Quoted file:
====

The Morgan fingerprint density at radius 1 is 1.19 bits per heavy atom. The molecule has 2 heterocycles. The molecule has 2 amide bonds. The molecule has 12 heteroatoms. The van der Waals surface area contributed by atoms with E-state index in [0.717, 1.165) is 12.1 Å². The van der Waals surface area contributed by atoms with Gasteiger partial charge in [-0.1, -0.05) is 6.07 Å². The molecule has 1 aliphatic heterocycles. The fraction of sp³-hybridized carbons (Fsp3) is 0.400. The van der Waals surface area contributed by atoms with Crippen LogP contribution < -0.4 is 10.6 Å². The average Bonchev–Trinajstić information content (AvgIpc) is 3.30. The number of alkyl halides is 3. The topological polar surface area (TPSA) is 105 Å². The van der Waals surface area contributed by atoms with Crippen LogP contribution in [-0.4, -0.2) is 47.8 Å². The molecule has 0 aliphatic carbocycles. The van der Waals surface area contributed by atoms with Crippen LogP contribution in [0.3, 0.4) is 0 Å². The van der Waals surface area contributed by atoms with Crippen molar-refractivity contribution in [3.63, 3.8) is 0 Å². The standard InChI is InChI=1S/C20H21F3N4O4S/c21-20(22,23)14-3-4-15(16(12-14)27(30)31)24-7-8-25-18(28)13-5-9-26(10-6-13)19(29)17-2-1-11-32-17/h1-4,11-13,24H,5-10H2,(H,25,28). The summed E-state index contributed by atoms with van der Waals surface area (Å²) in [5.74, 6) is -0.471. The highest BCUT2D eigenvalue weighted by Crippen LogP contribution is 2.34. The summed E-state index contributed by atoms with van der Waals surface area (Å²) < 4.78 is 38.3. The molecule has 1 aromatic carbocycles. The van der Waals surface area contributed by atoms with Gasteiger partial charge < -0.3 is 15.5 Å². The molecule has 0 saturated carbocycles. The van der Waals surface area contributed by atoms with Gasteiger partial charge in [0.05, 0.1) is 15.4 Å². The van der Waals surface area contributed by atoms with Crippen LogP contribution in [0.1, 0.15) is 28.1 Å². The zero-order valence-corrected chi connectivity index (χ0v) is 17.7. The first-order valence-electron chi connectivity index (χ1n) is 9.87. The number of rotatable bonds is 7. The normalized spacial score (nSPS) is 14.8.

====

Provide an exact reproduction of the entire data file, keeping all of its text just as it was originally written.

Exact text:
The Morgan fingerprint density at radius 1 is 1.19 bits per heavy atom. The molecule has 2 heterocycles. The molecule has 2 amide bonds. The molecule has 12 heteroatoms. The van der Waals surface area contributed by atoms with E-state index in [0.717, 1.165) is 12.1 Å². The van der Waals surface area contributed by atoms with Gasteiger partial charge in [-0.1, -0.05) is 6.07 Å². The molecule has 1 aliphatic heterocycles. The fraction of sp³-hybridized carbons (Fsp3) is 0.400. The van der Waals surface area contributed by atoms with Crippen LogP contribution < -0.4 is 10.6 Å². The average Bonchev–Trinajstić information content (AvgIpc) is 3.30. The number of alkyl halides is 3. The topological polar surface area (TPSA) is 105 Å². The van der Waals surface area contributed by atoms with Crippen LogP contribution in [-0.4, -0.2) is 47.8 Å². The molecule has 0 aliphatic carbocycles. The van der Waals surface area contributed by atoms with Crippen LogP contribution in [0.3, 0.4) is 0 Å². The van der Waals surface area contributed by atoms with Crippen molar-refractivity contribution in [3.63, 3.8) is 0 Å². The standard InChI is InChI=1S/C20H21F3N4O4S/c21-20(22,23)14-3-4-15(16(12-14)27(30)31)24-7-8-25-18(28)13-5-9-26(10-6-13)19(29)17-2-1-11-32-17/h1-4,11-13,24H,5-10H2,(H,25,28). The summed E-state index contributed by atoms with van der Waals surface area (Å²) in [5.74, 6) is -0.471. The highest BCUT2D eigenvalue weighted by Crippen LogP contribution is 2.34. The summed E-state index contributed by atoms with van der Waals surface area (Å²) < 4.78 is 38.3. The molecule has 1 aromatic carbocycles. The van der Waals surface area contributed by atoms with Gasteiger partial charge < -0.3 is 15.5 Å². The molecule has 0 saturated carbocycles. The van der Waals surface area contributed by atoms with Gasteiger partial charge in [0.05, 0.1) is 15.4 Å². The van der Waals surface area contributed by atoms with Crippen LogP contribution in [0.1, 0.15) is 28.1 Å². The zero-order valence-corrected chi connectivity index (χ0v) is 17.7. The first-order valence-electron chi connectivity index (χ1n) is 9.87. The number of rotatable bonds is 7. The normalized spacial score (nSPS) is 14.8.